Walmart, the largest brick and mortar retailer in the U.S., is also one of the biggest corporate users of solar power in the country. In 2005, Walmart’s former CEO, Lee Scott, set goals for the company’s store network to be powered entirely with renewable energy.

Though they have not met this goal yet, Walmart’s adoption of solar has reduced its energy costs per square foot of retail floor space by 9% chainwide. Other companies with large installations of onsite solar panels include Prologis, Apple, Costco, Kohl’s, and IKEA.

Are Clear Skies Ahead?

With the impending review of the Clean Power Plan’s role in American energy policy, the onus on large and powerful corporations to minimize their environmental impact is now greater than ever. Though we can already see the massive scale on which these firms have been able to improve their carbon footprints, even the equivalent of 35 billion pounds of burned coal is just the tip of the iceberg.

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Energy

Visualizing U.S. Energy Use in One Giant Chart

This interesting diagram breaks down all U.S. energy use by both source and industry, and everything that happens in between.

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Visualizing U.S. Energy Use in One Giant Chart

If you feel like you’ve seen this diagram before, you probably have.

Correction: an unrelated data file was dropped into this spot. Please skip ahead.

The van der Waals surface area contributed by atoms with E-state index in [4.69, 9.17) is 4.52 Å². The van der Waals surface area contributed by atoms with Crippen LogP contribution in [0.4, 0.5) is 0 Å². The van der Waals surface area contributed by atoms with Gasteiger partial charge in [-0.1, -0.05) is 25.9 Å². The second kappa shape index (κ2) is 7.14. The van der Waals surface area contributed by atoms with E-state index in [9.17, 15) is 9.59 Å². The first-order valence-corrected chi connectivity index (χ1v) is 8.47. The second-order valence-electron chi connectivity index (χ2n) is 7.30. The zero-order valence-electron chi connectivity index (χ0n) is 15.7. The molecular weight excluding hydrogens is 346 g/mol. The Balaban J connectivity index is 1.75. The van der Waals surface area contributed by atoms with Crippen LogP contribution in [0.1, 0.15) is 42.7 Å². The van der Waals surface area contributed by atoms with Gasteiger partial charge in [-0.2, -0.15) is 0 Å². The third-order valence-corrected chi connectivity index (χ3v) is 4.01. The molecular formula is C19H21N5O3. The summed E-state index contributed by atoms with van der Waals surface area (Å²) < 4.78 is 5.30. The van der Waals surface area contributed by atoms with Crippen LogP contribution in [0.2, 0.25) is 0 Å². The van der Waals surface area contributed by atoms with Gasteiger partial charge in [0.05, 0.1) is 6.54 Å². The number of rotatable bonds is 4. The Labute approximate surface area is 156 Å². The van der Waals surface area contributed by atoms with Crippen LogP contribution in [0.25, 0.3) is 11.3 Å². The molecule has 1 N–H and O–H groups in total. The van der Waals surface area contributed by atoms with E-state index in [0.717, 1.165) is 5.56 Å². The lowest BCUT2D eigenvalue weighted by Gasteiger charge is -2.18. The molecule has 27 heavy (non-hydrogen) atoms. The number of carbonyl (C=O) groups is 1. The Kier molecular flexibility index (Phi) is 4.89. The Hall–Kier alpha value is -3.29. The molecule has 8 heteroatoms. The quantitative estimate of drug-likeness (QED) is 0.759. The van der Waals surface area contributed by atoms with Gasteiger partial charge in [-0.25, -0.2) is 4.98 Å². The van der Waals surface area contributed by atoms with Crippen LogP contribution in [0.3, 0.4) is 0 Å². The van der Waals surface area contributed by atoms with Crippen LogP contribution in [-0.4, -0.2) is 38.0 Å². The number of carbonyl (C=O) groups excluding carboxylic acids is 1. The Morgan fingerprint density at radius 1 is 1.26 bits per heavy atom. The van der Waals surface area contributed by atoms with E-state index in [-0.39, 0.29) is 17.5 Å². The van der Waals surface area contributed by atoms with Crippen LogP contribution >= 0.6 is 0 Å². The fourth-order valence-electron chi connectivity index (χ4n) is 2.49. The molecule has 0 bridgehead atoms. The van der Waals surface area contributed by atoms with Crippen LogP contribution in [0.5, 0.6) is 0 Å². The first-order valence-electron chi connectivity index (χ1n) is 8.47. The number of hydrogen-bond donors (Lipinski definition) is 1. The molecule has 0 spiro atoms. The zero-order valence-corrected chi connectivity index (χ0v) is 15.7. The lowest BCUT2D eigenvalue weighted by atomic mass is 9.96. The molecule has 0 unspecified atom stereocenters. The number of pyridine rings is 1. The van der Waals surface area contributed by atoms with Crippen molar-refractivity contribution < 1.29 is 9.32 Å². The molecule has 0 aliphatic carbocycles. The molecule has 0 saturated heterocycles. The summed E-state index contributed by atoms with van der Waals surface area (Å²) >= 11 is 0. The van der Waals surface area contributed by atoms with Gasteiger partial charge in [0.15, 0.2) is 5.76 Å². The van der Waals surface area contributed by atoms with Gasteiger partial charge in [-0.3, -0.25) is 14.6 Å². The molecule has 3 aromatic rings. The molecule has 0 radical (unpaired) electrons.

Every year, it’s assembled by the Lawrence Livermore National Laboratory, a research center founded by UC Berkeley and funded primarily by the U.S. Department of Energy.

The ambitious aim is to chart all U.S. energy use in one Sankey diagram, including the original energy source (i.e. nuclear, oil, wind, etc.) as well as the ultimate end use (i.e. residential, commercial, etc.) for the energy that was generated.

U.S. Energy Use in 2018

According to the research center’s most recent published version of the diagram, U.S. energy use totaled 101.2 quads in 2018.

In case you are wondering, a single quad is equal to 1 quadrillion BTUs, with each quad being roughly equivalent to 185 million barrels of crude oil, 8 billion gallons of gasoline, or 1 trillion cubic feet of natural gas.

Here is how the recent figure compares to previous years:

YearU.S. Energy Consumption% Fossil Fuels in Mix